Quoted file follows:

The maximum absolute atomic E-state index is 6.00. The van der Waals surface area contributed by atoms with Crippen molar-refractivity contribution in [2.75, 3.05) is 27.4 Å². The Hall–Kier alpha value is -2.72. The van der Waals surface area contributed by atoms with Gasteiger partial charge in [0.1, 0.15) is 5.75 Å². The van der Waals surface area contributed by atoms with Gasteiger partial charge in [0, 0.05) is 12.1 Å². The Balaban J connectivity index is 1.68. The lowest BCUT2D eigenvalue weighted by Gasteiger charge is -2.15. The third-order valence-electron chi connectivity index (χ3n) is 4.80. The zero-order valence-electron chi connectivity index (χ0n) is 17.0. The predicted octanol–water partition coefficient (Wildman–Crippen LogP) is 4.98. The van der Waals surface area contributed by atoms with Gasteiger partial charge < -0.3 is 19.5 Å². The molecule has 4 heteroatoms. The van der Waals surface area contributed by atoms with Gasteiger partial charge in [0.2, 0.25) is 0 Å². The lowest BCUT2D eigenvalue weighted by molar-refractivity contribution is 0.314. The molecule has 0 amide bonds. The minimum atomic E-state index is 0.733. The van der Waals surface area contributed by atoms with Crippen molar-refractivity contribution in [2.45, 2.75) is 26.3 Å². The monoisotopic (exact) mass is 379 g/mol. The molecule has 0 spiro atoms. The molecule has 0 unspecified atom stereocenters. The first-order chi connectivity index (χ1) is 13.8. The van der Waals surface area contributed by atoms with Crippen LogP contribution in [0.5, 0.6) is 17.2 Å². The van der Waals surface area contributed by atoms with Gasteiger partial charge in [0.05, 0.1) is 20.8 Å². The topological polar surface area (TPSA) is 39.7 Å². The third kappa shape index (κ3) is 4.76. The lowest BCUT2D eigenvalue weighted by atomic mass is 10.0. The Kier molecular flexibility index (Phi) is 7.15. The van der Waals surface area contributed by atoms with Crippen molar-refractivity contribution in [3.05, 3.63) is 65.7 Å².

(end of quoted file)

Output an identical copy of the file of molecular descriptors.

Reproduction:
The maximum absolute atomic E-state index is 6.00. The van der Waals surface area contributed by atoms with Crippen molar-refractivity contribution in [2.75, 3.05) is 27.4 Å². The Hall–Kier alpha value is -2.72. The van der Waals surface area contributed by atoms with Gasteiger partial charge in [0.1, 0.15) is 5.75 Å². The van der Waals surface area contributed by atoms with Gasteiger partial charge in [0, 0.05) is 12.1 Å². The Balaban J connectivity index is 1.68. The lowest BCUT2D eigenvalue weighted by Gasteiger charge is -2.15. The third-order valence-electron chi connectivity index (χ3n) is 4.80. The zero-order valence-electron chi connectivity index (χ0n) is 17.0. The predicted octanol–water partition coefficient (Wildman–Crippen LogP) is 4.98. The van der Waals surface area contributed by atoms with Gasteiger partial charge < -0.3 is 19.5 Å². The molecule has 4 heteroatoms. The van der Waals surface area contributed by atoms with Gasteiger partial charge in [0.2, 0.25) is 0 Å². The lowest BCUT2D eigenvalue weighted by molar-refractivity contribution is 0.314. The molecule has 0 amide bonds. The minimum atomic E-state index is 0.733. The van der Waals surface area contributed by atoms with Crippen molar-refractivity contribution in [2.45, 2.75) is 26.3 Å². The monoisotopic (exact) mass is 379 g/mol. The molecule has 0 spiro atoms. The molecule has 0 unspecified atom stereocenters. The first-order chi connectivity index (χ1) is 13.8. The van der Waals surface area contributed by atoms with Crippen LogP contribution in [0.5, 0.6) is 17.2 Å². The van der Waals surface area contributed by atoms with Gasteiger partial charge in [0.05, 0.1) is 20.8 Å². The topological polar surface area (TPSA) is 39.7 Å². The third kappa shape index (κ3) is 4.76. The lowest BCUT2D eigenvalue weighted by atomic mass is 10.0. The Kier molecular flexibility index (Phi) is 7.15. The van der Waals surface area contributed by atoms with Crippen molar-refractivity contribution in [3.05, 3.63) is 65.7 Å².